# Prove MLE underestimate variance get two different results

$$\hat{\sigma}^2 = \frac{1}{N}\sum_{n = 1}^N (x_n - \bar{x})^2$$ When proving the variance is underestimated using MLE, the following two procedures are generating different results. $$E[\hat{\sigma}^2] = E[\frac{1}{N}\sum_{n = 1}^N (x_n - \bar{x})^2] \\= \frac{1}{N}\sum_{n=1}^N E[(x_n^2 - 2x_n\bar{x} + \bar{x}^2)] \\= \frac{1}{N}\sum_{n=1}^N E[x_n^2 - 2x_n\bar{x} + \bar{x}^2] \\= \frac{1}{N}\sum_{n=1}^N (E[x_n^2]-2\bar{x}E[x_n]+E[\bar{x}^2])\\= \frac{1}{N}\sum_{n=1}^N (E[x_n^2]-2\bar{x}^2+E[\bar{x}^2])\\=E[x_n^2]-2\bar{x}^2+E[\bar{x}^2]$$

$$E[\hat{\sigma}^2] = E[\frac{1}{N}\sum_{n = 1}^N (x_n - \bar{x})^2] \\= \frac{1}{N}E[\sum_{n = 1}^N (x_n^2 - 2x_n\bar{x} + \bar{x}^2)] \\= \frac{1}{N}E[\sum_{n = 1}^N x_n^2 - \sum_{n = 1}^N 2x_n\bar{x} + \sum_{n = 1}^N \bar{x}^2] \\= \frac{1}{N}E[\sum_{n = 1}^N x_n^2 - 2N\bar{x}^2 + N\bar{x}^2]\\=\frac{1}{N}E[\sum_{n = 1}^N x_n^2 - N\bar{x}^2] \\= \frac{1}{N}E[\sum_{n = 1}^N x_n^2] - E[\bar{x}^2] \\= \frac{1}{N}\sum_{n = 1}^N E[x_n^2] - E[\bar{x}^2] \\= E[x_n^2] - E[\bar{x}^2]$$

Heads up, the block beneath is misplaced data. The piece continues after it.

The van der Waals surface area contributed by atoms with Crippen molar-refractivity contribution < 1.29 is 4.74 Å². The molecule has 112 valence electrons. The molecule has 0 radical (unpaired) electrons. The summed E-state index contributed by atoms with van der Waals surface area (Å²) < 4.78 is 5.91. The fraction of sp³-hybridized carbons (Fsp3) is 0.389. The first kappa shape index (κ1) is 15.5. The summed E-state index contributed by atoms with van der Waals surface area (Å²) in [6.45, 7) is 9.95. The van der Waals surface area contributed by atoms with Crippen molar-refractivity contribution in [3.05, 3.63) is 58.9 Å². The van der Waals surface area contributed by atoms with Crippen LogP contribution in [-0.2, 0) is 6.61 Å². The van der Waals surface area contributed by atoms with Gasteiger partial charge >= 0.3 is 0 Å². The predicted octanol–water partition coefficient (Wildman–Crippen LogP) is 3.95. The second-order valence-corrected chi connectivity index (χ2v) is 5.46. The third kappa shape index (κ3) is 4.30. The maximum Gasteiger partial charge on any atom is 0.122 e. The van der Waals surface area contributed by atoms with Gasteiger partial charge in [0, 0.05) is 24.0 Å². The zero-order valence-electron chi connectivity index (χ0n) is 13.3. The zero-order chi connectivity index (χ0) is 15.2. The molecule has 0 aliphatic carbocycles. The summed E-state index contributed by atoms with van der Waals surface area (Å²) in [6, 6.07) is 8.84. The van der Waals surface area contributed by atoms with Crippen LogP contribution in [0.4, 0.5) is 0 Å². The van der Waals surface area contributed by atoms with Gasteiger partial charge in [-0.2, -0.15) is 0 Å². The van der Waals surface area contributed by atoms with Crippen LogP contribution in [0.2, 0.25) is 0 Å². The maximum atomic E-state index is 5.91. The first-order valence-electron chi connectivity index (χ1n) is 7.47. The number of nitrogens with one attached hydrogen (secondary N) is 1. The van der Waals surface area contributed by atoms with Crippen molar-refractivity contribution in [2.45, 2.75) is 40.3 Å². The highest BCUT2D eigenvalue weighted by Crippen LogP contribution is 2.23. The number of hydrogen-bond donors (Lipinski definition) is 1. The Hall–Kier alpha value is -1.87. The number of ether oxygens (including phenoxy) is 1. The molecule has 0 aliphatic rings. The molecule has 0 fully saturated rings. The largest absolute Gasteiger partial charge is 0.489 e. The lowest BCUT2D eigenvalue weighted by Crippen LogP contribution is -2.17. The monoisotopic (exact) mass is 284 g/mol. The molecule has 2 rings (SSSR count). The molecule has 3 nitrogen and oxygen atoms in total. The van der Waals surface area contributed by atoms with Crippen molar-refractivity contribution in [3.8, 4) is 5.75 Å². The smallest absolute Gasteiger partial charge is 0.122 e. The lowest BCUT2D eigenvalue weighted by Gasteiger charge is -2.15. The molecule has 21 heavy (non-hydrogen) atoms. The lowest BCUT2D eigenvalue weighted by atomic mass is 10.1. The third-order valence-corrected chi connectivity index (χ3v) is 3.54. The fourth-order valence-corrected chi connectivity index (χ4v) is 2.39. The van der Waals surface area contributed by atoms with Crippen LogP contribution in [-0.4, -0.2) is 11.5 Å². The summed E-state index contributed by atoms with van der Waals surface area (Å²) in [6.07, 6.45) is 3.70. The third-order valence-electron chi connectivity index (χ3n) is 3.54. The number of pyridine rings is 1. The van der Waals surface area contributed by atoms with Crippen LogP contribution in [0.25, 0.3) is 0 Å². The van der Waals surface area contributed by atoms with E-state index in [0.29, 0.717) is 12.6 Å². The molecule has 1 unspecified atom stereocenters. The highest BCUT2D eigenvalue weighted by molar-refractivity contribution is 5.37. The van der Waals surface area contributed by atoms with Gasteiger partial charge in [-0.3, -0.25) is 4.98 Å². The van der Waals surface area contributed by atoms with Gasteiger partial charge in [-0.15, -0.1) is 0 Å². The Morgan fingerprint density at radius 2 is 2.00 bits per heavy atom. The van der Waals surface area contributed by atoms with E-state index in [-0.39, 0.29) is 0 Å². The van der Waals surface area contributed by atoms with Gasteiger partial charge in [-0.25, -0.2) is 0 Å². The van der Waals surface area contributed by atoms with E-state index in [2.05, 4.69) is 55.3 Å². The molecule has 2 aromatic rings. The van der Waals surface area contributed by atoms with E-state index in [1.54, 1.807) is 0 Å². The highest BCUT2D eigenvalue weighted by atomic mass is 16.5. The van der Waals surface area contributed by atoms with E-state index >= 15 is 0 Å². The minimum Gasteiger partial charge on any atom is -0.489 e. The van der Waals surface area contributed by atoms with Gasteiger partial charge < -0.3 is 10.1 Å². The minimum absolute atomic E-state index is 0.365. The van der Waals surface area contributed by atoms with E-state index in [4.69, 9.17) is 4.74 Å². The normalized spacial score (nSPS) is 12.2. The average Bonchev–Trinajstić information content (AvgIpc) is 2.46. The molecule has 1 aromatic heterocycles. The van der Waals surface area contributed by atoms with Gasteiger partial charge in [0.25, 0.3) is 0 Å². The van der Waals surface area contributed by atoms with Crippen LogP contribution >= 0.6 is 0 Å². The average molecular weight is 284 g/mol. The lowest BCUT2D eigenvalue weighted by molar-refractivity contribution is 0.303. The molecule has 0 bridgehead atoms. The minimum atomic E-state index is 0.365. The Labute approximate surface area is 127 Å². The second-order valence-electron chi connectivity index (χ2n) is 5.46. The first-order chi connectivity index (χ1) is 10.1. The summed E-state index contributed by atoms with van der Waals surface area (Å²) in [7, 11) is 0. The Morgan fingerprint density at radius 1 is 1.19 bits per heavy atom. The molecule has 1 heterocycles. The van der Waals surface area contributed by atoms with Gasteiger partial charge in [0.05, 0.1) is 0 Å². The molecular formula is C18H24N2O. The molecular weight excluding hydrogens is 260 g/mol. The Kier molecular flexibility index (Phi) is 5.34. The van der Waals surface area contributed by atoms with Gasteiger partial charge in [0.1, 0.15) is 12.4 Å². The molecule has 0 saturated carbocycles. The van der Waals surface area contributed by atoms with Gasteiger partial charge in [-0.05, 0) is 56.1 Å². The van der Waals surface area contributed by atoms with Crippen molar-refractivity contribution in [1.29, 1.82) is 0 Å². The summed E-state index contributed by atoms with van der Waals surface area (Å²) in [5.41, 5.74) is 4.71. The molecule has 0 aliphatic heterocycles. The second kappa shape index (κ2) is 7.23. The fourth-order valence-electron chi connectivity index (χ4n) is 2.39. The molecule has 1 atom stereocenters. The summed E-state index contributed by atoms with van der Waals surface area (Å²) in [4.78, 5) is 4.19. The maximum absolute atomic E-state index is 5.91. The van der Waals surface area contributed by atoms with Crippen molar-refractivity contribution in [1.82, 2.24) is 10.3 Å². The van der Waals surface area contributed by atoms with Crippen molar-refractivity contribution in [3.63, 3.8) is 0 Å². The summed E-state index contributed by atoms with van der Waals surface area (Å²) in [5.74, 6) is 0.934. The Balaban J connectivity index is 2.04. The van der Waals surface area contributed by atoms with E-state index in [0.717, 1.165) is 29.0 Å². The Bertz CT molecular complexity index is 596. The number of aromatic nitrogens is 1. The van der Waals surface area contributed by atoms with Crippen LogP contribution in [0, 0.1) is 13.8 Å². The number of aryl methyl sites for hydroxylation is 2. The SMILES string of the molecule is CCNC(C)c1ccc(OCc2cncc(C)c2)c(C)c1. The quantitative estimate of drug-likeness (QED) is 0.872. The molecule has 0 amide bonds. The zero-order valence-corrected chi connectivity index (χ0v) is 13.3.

Can anyone point out which step is wrong in the first procedure?

• Just add some comments here, you should use capital letters here and $E(X_n)=\mu$ not $\bar{X}$ – Deep North Sep 28 '17 at 8:55
• Also, worth pointing out that $\mathbb{E}[\hat \sigma^2] = \sigma^2(1-1/N)$ underestimates the true variance. Hence, you divide by $N-1$ instead of $N$ to get the unbiased estimator. – P.Windridge Sep 28 '17 at 9:40
• I suggest you carefully try to compute first $\mathbb{E}[X_i \bar X]$ and then $\mathbb{E}[\bar X^2]$, remembering that if $i=j$ then $\mathbb{E}[X_i X_j] = \mathbb{E}[X_i^2] \neq \mu^2$! – P.Windridge Sep 28 '17 at 9:47
• @P.Windridge Thanks for pointing out. I made a typo on that in the original post. Corrected now – rifle123 Sep 28 '17 at 15:43

$$E[x^2_n] \neq E[\bar x^2]$$
Second, as pointed out in the comments, you should probably check your notion of expected value. $\bar x$ is an estimator, and $E[x] \neq \bar x$.
To avoid problems in the future, consider that $E[X]$ is the mean and $\bar x$ is the empirical mean. While $\bar x$ is a function of your data, $E[X]$ depends on the distribution of $X$, which you don't really know if you just have a bunch of observations.